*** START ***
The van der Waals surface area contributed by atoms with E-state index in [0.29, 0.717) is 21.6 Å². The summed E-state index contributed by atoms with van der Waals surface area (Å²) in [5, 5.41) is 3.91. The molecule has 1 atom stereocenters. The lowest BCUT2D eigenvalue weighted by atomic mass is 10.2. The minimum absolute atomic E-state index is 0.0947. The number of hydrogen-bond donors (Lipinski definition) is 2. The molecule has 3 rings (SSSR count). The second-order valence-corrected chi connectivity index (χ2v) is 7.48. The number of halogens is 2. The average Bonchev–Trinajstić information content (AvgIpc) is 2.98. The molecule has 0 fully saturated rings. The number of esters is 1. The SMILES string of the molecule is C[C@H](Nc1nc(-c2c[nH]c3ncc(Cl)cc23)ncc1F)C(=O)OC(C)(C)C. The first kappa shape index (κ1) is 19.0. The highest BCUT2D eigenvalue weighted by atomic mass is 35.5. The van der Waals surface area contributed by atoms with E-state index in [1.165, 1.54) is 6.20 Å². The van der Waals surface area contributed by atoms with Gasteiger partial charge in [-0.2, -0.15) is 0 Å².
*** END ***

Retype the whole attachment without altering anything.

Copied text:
The van der Waals surface area contributed by atoms with E-state index in [0.29, 0.717) is 21.6 Å². The summed E-state index contributed by atoms with van der Waals surface area (Å²) in [5, 5.41) is 3.91. The molecule has 1 atom stereocenters. The lowest BCUT2D eigenvalue weighted by atomic mass is 10.2. The minimum absolute atomic E-state index is 0.0947. The number of hydrogen-bond donors (Lipinski definition) is 2. The molecule has 3 rings (SSSR count). The second-order valence-corrected chi connectivity index (χ2v) is 7.48. The number of halogens is 2. The average Bonchev–Trinajstić information content (AvgIpc) is 2.98. The molecule has 0 fully saturated rings. The number of esters is 1. The SMILES string of the molecule is C[C@H](Nc1nc(-c2c[nH]c3ncc(Cl)cc23)ncc1F)C(=O)OC(C)(C)C. The first kappa shape index (κ1) is 19.0. The highest BCUT2D eigenvalue weighted by atomic mass is 35.5. The van der Waals surface area contributed by atoms with E-state index in [1.165, 1.54) is 6.20 Å². The van der Waals surface area contributed by atoms with Gasteiger partial charge in [-0.2, -0.15) is 0 Å².